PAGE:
Today is the birthday of two famous physicists, though that is not how they are commonly remembered. More »

On May 22, 2010, Martin Gardner died, unexpectedly, at age 95. The previous sentence contains a paradox* explained within his book *The Unexpected Hanging and Other Mathematical Diversions*, one of 15 books known collectively as “the Canon,” comprising hundreds of the Mathematical Games columns Martin wrote for *Scientific American* between 1956 to 1981.

My fifth-grade science class had old copies of *Scientific American* available, and I read a few of those columns. From him I learned that math can be fascinating, perhaps one of the great lessons I’ve learned in life. I found out that the library had more issues, and whole books by Martin. I tracked down more of his columns on microfiche.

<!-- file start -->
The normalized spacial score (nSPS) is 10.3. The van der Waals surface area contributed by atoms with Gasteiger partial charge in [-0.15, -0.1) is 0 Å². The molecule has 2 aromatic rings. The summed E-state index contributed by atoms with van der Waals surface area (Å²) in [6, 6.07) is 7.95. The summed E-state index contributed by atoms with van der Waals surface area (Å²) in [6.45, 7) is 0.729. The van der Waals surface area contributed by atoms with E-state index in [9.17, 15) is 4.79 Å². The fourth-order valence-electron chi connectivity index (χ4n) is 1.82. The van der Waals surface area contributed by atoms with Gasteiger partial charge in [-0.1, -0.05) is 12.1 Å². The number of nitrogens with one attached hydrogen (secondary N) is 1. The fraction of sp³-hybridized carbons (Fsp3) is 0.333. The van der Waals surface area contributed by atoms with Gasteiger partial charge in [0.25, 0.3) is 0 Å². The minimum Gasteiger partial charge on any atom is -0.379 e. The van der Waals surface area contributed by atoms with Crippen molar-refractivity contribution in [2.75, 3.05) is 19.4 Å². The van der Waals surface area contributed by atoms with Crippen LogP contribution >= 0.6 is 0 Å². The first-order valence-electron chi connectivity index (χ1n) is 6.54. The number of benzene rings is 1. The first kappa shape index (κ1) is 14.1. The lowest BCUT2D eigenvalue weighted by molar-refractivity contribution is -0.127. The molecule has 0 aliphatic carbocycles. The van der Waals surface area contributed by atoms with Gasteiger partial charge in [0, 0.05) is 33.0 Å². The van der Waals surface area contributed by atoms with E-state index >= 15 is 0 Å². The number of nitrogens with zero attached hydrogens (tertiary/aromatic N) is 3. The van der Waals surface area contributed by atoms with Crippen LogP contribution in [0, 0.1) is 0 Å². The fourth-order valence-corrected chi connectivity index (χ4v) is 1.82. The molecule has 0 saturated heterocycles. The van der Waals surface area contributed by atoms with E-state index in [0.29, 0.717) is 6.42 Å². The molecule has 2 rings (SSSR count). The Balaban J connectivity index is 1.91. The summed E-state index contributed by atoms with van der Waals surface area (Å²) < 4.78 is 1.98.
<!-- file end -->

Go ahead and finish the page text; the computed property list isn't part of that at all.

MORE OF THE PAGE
After reading all those columns, school-level math was easy. Years later, I tried to follow in Martin’s footsteps by putting recreational mathematics online. For example, I contributed a diagram of pentagon tiling to a very early version of *MathWorld*. “Tiling with Convex Polygons” was one of Martin’s columns, in his book *Time Travel and Other Mathematical Bewilderments*; today, you can explore these objects in Wolfram|Alpha.

Martin’s works influenced generations of mathematicians, and many of the topics he discussed can be found here at Wolfram|Alpha. For a Lewis Carroll expert like Martin, a snark was “something hard to find”, as in Carroll’s “The Hunting of the Snark” (for which Martin compiled a companion volume, *The Annotated Snark*). So he used the word “snark” to describe a graph with three edges attached to each node, but which could not be 3-colored without any clashes at a node. More »